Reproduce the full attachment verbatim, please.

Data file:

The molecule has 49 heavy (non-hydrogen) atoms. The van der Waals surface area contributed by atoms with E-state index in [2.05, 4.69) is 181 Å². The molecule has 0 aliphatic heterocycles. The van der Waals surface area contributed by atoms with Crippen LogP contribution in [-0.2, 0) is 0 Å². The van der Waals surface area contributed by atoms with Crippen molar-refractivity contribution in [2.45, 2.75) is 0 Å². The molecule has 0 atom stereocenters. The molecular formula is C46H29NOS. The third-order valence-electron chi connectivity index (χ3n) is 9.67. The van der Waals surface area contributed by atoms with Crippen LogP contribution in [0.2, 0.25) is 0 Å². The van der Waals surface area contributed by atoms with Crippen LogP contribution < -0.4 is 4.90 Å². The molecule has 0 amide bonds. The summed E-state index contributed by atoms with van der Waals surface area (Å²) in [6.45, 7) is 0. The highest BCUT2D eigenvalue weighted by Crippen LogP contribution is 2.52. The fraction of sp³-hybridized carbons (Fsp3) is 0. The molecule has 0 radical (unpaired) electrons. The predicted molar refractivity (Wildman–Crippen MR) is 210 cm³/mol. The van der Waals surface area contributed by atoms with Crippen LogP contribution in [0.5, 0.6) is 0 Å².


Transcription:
The molecule has 49 heavy (non-hydrogen) atoms. The van der Waals surface area contributed by atoms with E-state index in [2.05, 4.69) is 181 Å². The molecule has 0 aliphatic heterocycles. The van der Waals surface area contributed by atoms with Crippen LogP contribution in [-0.2, 0) is 0 Å². The van der Waals surface area contributed by atoms with Crippen molar-refractivity contribution in [2.45, 2.75) is 0 Å². The molecule has 0 atom stereocenters. The molecular formula is C46H29NOS. The third-order valence-electron chi connectivity index (χ3n) is 9.67. The van der Waals surface area contributed by atoms with Crippen LogP contribution in [0.2, 0.25) is 0 Å². The van der Waals surface area contributed by atoms with Crippen LogP contribution < -0.4 is 4.90 Å². The molecule has 0 amide bonds. The summed E-state index contributed by atoms with van der Waals surface area (Å²) in [6.45, 7) is 0. The highest BCUT2D eigenvalue weighted by Crippen LogP contribution is 2.52. The fraction of sp³-hybridized carbons (Fsp3) is 0. The molecule has 0 radical (unpaired) electrons. The predicted molar refractivity (Wildman–Crippen MR) is 210 cm³/mol. The van der Waals surface area contributed by atoms with Crippen LogP contribution in [0.5, 0.6) is 0 Å².